Commenced in January 2007
Frequency: Monthly
Edition: International
Paper Count: 62936
A Review of Antimicrobial Strategy for Cotton Textile

Authors: C. W. Kan, Y. L. Lam

Abstract:

Cotton textile has large specific surfaces with good adhesion and water-storage properties which provide conditions for the growth and settlement of biological organisms. In addition, the soil, dust and solutes from sweat can also be the sources of nutrients for microorganisms [236]. Generally speaking, algae can grow on textiles under very moist conditions, providing nutrients for fungi and bacteria growth. Fungi cause multiple problems to textiles including discolouration, coloured stains and fibre damage. Bacteria can damage fibre and cause unpleasant odours with a slick and slimy feel. In addition, microbes can disrupt the manufacturing processes such as textile dyeing, printing and finishing operations through the reduction of viscosity, fermentation and mold formation. Therefore, a large demand exists for the anti-microbially finished textiles capable of avoiding or limiting microbial fibre degradation or bio fouling, bacterial incidence, odour generation and spreading or transfer of pathogens. In this review, the main strategy for cotton textile will be reviewed. In the beginning, the classification of bacteria and germs which are commonly found with cotton textiles will be introduced. The chemistry of antimicrobial finishing will be discussed. In addition, the types of antimicrobial treatment will be summarized. Finally, the application and evaluation of antimicrobial treatment on cotton textile will be discussed.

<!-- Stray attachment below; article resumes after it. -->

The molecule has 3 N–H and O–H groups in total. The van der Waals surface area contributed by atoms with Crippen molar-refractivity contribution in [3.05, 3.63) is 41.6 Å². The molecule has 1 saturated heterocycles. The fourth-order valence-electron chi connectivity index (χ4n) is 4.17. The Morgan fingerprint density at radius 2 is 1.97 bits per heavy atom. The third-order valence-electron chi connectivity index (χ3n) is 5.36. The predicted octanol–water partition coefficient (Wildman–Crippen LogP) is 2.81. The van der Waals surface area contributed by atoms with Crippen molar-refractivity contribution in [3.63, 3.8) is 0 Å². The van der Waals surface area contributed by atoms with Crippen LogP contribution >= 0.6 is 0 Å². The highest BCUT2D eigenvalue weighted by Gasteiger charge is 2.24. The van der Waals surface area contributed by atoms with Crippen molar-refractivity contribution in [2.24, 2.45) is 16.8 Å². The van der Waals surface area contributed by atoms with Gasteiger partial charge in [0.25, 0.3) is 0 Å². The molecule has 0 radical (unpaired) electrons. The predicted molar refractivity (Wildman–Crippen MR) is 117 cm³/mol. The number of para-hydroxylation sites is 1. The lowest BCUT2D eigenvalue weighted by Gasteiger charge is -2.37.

Keywords: Textile, Antimicrobial, Cotton, review

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